An aggressive form of cancer, neuroblastoma develops while the fetus is still growing. The baby's nerves become cancerous and release some hormonal symptoms. However, because neuroblastoma is unique, different children suffer from a variety of symptoms. In some cases, cancerous cells grow slowly. In others, it divides and spreads quickly. Few patients overcome it. Children under the age of ten diagnosed with cancer often have some of the following symptoms of neuroblastoma. It is one of the primary tumors found in children younger than five. It also accounts for over 50 percent of cancer patients less than 12 months of age.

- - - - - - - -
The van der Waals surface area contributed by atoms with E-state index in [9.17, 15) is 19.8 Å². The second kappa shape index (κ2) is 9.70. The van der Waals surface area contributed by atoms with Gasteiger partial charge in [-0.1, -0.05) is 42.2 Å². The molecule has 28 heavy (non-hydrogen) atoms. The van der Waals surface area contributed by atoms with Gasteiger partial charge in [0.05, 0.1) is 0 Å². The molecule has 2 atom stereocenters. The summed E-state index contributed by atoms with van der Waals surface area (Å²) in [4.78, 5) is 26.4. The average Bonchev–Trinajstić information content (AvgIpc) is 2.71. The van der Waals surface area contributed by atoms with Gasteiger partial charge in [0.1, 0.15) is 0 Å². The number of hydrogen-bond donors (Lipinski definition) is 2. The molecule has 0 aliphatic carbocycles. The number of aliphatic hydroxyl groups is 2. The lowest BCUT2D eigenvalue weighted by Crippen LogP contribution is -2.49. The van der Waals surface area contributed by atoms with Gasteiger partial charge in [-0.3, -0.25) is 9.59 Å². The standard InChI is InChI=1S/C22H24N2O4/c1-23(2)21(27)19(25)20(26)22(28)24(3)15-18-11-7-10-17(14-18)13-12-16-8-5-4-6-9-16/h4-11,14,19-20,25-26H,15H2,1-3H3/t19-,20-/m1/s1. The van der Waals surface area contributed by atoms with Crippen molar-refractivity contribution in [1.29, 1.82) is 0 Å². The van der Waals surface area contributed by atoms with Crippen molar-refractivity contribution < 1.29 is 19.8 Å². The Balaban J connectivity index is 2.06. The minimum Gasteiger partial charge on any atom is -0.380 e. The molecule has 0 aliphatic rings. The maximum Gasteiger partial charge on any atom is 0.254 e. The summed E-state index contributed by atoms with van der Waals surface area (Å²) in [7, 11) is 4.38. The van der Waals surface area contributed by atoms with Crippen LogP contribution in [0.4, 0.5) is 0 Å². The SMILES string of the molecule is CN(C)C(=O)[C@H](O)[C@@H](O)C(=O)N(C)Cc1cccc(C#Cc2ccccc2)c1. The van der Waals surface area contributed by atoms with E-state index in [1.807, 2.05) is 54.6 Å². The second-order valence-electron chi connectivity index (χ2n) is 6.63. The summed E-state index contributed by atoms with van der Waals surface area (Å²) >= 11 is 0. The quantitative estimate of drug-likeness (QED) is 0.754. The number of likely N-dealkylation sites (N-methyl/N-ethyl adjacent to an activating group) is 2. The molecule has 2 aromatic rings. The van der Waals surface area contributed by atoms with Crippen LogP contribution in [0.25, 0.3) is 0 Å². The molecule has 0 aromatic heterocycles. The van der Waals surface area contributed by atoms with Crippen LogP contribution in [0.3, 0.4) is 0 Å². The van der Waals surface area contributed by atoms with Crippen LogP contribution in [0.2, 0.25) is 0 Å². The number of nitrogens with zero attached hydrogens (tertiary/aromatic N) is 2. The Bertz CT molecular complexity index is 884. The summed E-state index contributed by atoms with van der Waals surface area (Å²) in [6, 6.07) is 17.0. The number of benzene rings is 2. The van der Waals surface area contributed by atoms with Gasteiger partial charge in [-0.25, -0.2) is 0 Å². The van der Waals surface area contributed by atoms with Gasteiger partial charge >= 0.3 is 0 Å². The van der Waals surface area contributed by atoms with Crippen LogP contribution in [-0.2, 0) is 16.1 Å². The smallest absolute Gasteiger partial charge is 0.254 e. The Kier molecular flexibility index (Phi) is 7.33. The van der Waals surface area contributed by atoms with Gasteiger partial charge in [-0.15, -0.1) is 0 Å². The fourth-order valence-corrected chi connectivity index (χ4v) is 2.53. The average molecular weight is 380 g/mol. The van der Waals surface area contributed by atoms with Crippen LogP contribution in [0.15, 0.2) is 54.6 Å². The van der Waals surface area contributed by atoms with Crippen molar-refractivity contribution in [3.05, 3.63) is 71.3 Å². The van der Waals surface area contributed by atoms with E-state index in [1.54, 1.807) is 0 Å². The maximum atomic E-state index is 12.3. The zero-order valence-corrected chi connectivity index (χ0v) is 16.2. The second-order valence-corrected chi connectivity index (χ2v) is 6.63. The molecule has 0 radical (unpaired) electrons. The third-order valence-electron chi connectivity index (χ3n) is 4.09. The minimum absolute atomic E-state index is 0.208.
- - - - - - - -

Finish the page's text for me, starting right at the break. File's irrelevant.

Neuroblastoma often causes bone pain after the disease has metastasized to the bones. Children might even limp or fall because of the underlying pain. If the cancerous cells spread to the spinal cord, children suffer from numbness in both their legs and arms, which can eventually lead to complete paralysis. Neuroblastoma causes pain behind the eyes, too, particularly if it has traveled to that part of the body. The eyes may even bulge. If it's present in the head, the child may have palpable lumps on the skull.
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